Coinciding with the annual meeting of the College Art Association in Los Angeles, The Arts Research Center at UC Berkeley is hosting the offsite working session “Making Time at Human Resources” on February 22, 2012. Participants have been invited to post some brief thoughts on the topic in advance of the event. This guest posting is by CSLB student and critic, Megan Hoetger.
In a recent conversation with a performance scholar whom I respect deeply, the issue of re-performance, or as it is also often referred to re-enactment (the distinction between these two terms being another topic ripe for conversation), was brought up only to be quickly written off as kitsch and as a sign of a lack of any new platforms for performance production, signaling a sort of dead end in performance’s political efficacy. I was troubled by the shutdown of conversation and what seemed like a full-scale dismissal of any work produced within the matrix of re-performance. This unease has left me thinking very much about the concept and my own conflicted position on it as a strategy of production.
While I understood this scholar’s position and have heard iterations of it across a spectrum, I find myself not able to so easily reconcile the issue. It is clear to me, as to many, that the Abramović model of re-performance, insisting on the creation of an “authentic experience,” is a farce, to draw phrase from Marx vis-à-vis Martha Rosler, speaking more to the phenomena of canonization, commodification, and celebrity. The evacuation of context in such deeply political work sanitizes it by means of aestheticization, willfully forgetting the lessons of the past—a slippery slope indeed. That being said, there are other forms of re-performance, which engage in the richness of past social, political and aesthetic contexts as a means of raising contemporary dialogues about such shifts in context and, by extension, a politic of engagement with past, a past whose ideological structures are embedded in the present. I am thinking here of two recent PST projects, Andrea Fraser’s Men on the Line, KPFK, 1972 and Suzanne Lacy’s Three Weeks in January. Distinct in the format, scale, and historical material from which they were working (Fraser’s being a historical radio broadcast from a non-art context and Lacy’s being a contemporary iteration of her seminal 1977 Three Weeks in May), both re-performed a past event as a means to foreground the relevancy, and in fact urgency, of the topics raised and in the process of doing so created a moving experience.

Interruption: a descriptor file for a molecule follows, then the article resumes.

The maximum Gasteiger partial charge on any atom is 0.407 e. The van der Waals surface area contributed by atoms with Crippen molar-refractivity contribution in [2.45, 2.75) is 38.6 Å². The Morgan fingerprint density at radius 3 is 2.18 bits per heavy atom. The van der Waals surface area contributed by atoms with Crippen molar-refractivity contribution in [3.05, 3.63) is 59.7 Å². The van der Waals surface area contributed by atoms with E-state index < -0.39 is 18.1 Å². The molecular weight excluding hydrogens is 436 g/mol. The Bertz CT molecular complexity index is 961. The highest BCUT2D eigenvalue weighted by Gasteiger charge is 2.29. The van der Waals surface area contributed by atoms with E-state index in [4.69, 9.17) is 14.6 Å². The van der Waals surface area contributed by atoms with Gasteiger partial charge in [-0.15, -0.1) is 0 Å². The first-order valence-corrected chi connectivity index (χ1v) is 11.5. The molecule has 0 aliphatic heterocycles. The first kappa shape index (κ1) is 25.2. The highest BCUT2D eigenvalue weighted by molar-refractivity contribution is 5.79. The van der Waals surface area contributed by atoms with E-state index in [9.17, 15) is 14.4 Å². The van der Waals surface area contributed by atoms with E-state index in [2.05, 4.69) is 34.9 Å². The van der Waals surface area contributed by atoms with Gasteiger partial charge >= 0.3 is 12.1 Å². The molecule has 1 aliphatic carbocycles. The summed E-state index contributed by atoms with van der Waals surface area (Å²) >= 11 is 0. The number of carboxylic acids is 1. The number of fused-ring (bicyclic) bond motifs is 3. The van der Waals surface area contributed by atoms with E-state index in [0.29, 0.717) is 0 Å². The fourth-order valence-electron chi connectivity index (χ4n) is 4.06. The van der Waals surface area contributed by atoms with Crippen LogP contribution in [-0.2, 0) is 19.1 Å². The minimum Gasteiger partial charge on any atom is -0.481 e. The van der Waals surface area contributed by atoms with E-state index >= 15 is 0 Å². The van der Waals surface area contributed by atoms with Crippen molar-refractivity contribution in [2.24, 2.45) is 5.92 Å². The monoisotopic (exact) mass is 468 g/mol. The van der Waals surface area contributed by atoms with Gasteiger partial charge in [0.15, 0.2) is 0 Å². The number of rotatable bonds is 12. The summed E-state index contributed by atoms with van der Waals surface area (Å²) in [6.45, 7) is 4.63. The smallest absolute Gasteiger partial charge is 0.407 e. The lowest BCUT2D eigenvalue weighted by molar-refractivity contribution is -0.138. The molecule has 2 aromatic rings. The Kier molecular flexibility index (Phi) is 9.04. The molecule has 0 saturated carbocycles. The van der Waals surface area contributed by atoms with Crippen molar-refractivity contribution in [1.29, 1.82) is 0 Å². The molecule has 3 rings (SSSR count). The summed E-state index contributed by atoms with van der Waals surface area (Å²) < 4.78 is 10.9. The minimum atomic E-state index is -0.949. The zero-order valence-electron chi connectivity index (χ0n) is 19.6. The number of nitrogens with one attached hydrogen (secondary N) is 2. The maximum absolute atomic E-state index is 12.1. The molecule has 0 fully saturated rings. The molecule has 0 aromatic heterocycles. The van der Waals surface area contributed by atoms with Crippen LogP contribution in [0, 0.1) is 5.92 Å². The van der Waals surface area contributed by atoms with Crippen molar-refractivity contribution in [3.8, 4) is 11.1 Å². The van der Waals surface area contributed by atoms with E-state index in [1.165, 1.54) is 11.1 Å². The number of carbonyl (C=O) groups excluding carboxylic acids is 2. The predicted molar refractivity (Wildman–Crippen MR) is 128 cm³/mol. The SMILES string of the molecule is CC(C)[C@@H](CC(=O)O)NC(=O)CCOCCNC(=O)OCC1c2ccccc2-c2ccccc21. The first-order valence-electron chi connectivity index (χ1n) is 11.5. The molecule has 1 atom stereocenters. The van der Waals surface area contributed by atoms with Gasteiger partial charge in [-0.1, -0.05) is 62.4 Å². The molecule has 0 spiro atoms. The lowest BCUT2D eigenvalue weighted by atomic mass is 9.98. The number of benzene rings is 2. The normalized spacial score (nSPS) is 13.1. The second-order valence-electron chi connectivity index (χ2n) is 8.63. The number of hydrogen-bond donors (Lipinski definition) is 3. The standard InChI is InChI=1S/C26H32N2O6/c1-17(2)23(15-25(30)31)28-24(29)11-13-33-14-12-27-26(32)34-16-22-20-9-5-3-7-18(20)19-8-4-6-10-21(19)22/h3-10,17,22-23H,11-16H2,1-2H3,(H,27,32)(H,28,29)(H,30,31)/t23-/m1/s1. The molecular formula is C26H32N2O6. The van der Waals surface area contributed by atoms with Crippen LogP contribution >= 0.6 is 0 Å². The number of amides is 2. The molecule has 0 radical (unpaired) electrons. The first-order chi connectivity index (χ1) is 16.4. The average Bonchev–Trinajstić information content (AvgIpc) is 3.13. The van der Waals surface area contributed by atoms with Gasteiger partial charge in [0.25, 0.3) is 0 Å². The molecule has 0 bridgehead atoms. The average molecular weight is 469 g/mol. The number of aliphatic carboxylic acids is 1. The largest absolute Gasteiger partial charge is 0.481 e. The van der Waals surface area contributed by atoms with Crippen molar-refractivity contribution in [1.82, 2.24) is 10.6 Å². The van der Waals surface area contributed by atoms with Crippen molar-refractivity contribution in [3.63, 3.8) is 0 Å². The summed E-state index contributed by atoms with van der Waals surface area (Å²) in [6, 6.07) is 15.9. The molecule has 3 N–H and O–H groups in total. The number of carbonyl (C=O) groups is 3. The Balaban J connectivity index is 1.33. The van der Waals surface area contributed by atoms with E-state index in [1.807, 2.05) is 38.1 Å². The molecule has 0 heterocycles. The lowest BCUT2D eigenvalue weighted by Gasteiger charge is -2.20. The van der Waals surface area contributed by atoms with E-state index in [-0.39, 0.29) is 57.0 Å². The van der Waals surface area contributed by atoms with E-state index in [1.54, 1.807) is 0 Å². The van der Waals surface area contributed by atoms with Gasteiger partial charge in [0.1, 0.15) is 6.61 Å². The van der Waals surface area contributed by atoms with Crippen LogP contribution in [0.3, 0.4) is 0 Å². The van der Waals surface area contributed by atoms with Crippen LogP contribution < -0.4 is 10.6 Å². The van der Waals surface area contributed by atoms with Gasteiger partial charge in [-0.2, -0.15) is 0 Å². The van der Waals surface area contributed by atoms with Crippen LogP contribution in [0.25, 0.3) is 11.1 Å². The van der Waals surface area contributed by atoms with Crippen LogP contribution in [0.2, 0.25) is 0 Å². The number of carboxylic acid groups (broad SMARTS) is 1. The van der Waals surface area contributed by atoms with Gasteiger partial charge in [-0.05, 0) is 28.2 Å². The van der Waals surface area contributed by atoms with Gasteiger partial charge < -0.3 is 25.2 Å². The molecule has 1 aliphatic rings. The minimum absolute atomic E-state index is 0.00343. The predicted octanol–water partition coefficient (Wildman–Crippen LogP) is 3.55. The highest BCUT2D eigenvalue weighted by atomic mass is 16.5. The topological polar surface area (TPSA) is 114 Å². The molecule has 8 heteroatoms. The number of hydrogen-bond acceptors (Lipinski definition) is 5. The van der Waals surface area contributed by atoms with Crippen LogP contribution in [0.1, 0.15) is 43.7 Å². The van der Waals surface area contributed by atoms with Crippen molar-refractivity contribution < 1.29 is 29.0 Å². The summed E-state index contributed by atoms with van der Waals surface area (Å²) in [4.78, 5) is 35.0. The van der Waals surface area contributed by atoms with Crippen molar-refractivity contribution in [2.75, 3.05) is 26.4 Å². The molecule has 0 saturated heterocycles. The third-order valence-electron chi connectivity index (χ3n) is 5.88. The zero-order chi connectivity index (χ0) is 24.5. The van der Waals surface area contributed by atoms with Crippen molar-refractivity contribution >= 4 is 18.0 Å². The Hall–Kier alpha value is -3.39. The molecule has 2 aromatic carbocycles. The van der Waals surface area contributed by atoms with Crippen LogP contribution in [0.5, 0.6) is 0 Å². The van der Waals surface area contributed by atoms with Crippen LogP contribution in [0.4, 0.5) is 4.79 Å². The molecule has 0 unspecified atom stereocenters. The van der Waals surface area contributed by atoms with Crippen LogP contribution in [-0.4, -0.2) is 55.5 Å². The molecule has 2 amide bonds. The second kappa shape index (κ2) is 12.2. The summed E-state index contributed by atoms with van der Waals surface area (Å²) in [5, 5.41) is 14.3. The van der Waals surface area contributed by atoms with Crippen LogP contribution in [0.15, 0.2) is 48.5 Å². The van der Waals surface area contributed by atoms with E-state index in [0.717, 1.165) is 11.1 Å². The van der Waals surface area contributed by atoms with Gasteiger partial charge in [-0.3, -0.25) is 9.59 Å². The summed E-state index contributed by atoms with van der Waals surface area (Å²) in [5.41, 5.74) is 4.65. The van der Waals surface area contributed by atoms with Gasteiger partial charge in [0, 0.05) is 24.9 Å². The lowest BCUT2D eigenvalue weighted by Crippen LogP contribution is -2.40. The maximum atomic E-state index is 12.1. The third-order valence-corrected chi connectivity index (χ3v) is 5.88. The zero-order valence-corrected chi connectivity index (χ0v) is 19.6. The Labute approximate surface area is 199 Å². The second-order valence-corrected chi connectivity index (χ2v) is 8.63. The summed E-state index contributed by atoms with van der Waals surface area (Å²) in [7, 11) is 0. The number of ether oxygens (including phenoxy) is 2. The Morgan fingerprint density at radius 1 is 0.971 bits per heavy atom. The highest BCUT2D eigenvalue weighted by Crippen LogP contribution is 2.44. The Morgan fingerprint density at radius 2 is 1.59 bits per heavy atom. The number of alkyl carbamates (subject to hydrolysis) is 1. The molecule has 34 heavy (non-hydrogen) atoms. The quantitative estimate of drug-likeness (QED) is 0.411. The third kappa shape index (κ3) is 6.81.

It seems like I have come down on a side, so to speak, where the former is “bad” and the latter “good.” What risks are run in this prescriptive approach to re-performance? Is there not also significance in the failure of the Abramović model? Does not the still deeply-felt desire for an authentic experience of a distant past wrapped up in this model (alongside the desire for spectacle and entertainment) deserve discussion, particularly for the ways in which it is tied to the institutionalization of the field of performance art? Is it not important to address the issues raised in it precisely for their kitschiness? Is there not a way that thinking through all of re-performance’s manifestations, for better and worse, there is something to be learned of how we as writers, artists, and thinkers make sense of historical time-based work today and, moreover, how we make (as in construct) these performance histories?